• Develop a Crossings Delivery Guide that defines, communicates, and facilitates a clear project delivery process
  • Implementable, shared vision for safe and reliable grade-separated rail service
  • Identify investment needs and a well-positioned program for funding opportunities
  • Strengthen partnerships between Caltrain, regional member agencies, and local jurisdictions

The Crossings Delivery Guide will be developed as a user-friendly, web based guide to clearly define processes, procedures, roles, and the responsibilities of Caltrain and local partners in implementing the grade separation or closure of an existing crossing. More information is to come once the Crossings Delivery Guide is completed.

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Passenger rail service has been running along the Caltrain corridor for over 150 years. Communities and job centers have grown around the corridor since service began, with the Bay Area's population growing by over 113% since the 1960's. This growth and build out can be seen below, with smaller communities such as Mountain View and San Bruno evolving into major employment and population centers today. According to Caltrain’s Business Plan, the corridor is expected to add 1.2 million people and jobs within 2 miles of the Caltrain corridor by 2040. Corridor-wide demand is also expected to increase from 60,000 daily riders today to 150,000-200,000 weekday riders. Transit is an essential transportation mode throughout the changing region, and these impacts create new circulation and mobility challenges that require a modern, improved corridor. 

Grade separations or closures can mitigate these impacts and provide broader community benefits. Through separating the rail corridor from the roadway, grade separations or closures can improve community circulation and help pave the way for enhanced multi-modal transit. 

The planning for, funding, and construction of grade separations has been an issue throughout the corridor's history. Currently, grade separation projects are developed on a project-by-project basis, initiated by individual cities. Available funding sources also pale in comparison to the existing corridor demand, leaving projects to effectively compete against each other for funding. A coordinated corridor-wide strategy could resolve these challenges, and potentially better position crossings projects for additional funding opportunities.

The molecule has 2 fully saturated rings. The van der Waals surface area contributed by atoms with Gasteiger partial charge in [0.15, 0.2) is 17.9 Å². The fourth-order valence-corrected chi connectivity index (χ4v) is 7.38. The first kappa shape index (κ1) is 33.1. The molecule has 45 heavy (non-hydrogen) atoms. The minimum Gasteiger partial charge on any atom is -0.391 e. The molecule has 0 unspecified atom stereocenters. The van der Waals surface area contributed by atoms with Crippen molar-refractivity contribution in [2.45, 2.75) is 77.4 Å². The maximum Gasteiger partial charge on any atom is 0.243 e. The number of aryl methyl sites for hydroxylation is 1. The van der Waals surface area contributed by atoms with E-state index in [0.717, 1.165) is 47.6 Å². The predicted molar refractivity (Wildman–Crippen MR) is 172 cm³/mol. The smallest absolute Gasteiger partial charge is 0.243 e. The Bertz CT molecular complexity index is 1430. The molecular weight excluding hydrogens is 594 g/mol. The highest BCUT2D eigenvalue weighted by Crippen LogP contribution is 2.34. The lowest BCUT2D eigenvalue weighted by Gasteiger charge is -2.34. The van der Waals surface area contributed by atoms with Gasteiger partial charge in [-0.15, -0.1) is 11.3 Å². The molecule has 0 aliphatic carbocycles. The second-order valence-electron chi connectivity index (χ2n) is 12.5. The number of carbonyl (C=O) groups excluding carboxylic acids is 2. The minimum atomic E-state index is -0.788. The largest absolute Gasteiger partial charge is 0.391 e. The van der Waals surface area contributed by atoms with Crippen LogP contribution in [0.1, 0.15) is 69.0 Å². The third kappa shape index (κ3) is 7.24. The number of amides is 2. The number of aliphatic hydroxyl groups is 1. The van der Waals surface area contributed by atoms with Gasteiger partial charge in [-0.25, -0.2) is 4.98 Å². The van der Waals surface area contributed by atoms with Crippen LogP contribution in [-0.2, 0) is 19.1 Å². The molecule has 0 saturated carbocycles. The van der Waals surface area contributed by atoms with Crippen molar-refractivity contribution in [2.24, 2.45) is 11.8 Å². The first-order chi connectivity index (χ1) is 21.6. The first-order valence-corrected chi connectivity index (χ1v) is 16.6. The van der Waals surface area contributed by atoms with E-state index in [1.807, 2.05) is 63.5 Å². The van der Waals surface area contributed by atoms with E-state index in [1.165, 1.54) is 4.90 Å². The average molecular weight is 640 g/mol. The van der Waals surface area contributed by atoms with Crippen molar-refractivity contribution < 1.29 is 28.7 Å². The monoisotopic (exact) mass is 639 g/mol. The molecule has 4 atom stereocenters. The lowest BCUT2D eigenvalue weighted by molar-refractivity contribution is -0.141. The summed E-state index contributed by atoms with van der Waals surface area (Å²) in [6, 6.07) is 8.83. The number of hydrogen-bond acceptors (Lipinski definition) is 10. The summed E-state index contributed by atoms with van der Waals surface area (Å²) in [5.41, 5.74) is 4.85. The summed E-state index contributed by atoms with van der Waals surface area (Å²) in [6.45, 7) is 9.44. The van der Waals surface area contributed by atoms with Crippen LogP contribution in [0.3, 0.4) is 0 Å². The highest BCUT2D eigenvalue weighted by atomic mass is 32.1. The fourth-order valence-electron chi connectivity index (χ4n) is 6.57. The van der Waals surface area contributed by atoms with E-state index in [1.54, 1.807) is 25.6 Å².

San Mateo Before and After Aerial of City

Aerial along B Street, San Mateo, CA, in 1940 (image via San Mateo Local History Collection) vs today (image via Google Earth).

CCS Before and After of San Antonio Road in Mountain View

Aerial of San Antonio Road, Mountain View, CA in 1965 vs now. (image via

Crossing Types

Types of grade crossing


Crossing Separation or Closure Benefits

Benefits of grade separation and closures


  • Improved Safety : Eliminating conflicts between trains, vehicles and active transportation improves safety for multi-modal travelers. 
  • Reduced Noise: Grade separations or closures eliminate the need for train horns to sound when approaching an at-grade crossing, reducing noise for the surrounding community. 
  • Decrease in Traffic Congestion: Congestion decreases with a grade separation or closure since vehicle and active transportation travelers are not left waiting at railroad gate arms. 
  • Reduction in GHG Emissions : Closing or grade separating a crossing reduces GHG emissions, due to vehicles not needing to idle because of passing rail traffic. 
  • Improved Train Operations Reliability: Train operations improves with a grade crossing or closure since trains do not have to stop or slow down due to other travel.
  • Enhanced Community Connectivity: Community connectivity and multi-modal transit opportunities improve with the removal of the conflict with the train corridor, allowing for smooth travel across the railway.